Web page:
I grew up in a happy home in Malvern with a great family, good friends, and practically everything I wanted, right down to my own horse!
We attended the local Church of England fairly often, and I believed I was a good person and good people went to heaven.
I’d always believed in God and that Jesus Christ was his Son, although it never occurred to me to thank God for all the good things I had, or that he might not be pleased with the careless way I was living my life. I was confirmed at 15 years old, believing myself to be a Christian.
At 18 I left home to study at Manchester University, and immediately life was not running smoothly. I struggled to find friends and soon found myself doing things I’d never wanted to do, just to be part of ‘the crowd’.
I was discovering I was not the good person I’d thought I was, and the more I tried to stop, the worse things became. I just couldn’t change myself! After two years I was thoroughly miserable and hated the way my life was going.
Desperate to find answers, I travelled to Israel to volunteer on a kibbutz (collective farm) for the summer of 1984. I went to a beautiful place in the far north of the country.
Leaving the bus after a winding uphill ride, I noticed a distinctive group of people making their way towards me, and was unusually struck by their peaceful appearance. There was something beautifully different and attractive about them.
They were Christians from various countries, volunteering like me. I started to spend time with them and attend their gatherings for prayer and Bible reading. I didn’t understand the things I heard, or what I was reading in the Bible one of them gave me, but I could see that they had something wonderfully powerful in their lives that I did not have, and I really wanted it.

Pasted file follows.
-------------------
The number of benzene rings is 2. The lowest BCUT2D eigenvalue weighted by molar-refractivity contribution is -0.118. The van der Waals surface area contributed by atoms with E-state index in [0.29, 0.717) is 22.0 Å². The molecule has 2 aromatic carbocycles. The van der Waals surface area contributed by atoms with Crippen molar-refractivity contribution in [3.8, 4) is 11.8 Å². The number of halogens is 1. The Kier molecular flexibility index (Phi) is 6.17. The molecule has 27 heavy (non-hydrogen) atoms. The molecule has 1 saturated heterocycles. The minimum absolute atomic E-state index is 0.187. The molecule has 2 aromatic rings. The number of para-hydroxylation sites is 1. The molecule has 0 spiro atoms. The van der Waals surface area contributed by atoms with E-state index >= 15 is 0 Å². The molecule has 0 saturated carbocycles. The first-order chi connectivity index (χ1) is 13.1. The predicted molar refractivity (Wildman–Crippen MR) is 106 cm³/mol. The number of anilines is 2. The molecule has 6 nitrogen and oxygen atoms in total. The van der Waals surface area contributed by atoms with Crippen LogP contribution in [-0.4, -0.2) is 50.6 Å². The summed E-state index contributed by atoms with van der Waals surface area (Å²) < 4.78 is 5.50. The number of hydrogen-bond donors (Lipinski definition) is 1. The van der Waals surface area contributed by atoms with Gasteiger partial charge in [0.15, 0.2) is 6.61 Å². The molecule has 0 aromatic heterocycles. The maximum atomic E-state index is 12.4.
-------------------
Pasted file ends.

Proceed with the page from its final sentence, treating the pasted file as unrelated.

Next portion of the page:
One afternoon, after I’d been there about two months, I was sitting by the pool when I overheard part of a conversation between two of these young women which would change me forever: ‘You know, the problem with Christianity in my country is that there are so many people who call themselves Christians, but they don’t know Jesus’.
This sentence was the turning point in my life! Right there, I found out what I’d lacked: I didn’t know Jesus; I hadn’t known I could know Jesus. But I wasn’t going to rest now until I knew that I knew Jesus. I found myself praying in words from a hymn we’d sung at school:
Dear Lord and Father of mankind,
Forgive our foolish ways,
Reclothe us in our rightful mind,
In purer lives thy service find,
In deeper reverence praise.
I cried to God over and over from my heart, until I knew he’d heard me and I was at the start of a completely new life.
That was 30 years ago and, in the intervening years, the more I have come to know the Lord Jesus Christ, the more I want to know of him: of his love and mercy to those who are going wrong; of the great work he did to pay for all the sins of his people in dying on the cross; the power of his resurrection from the dead; and the way he so wonderfully transforms the hearts and lives of all those who come to him by faith.
Jesus said, ‘And this is eternal life, that they may know you, the only true God, and Jesus Christ whom you have sent’ (John 17:3).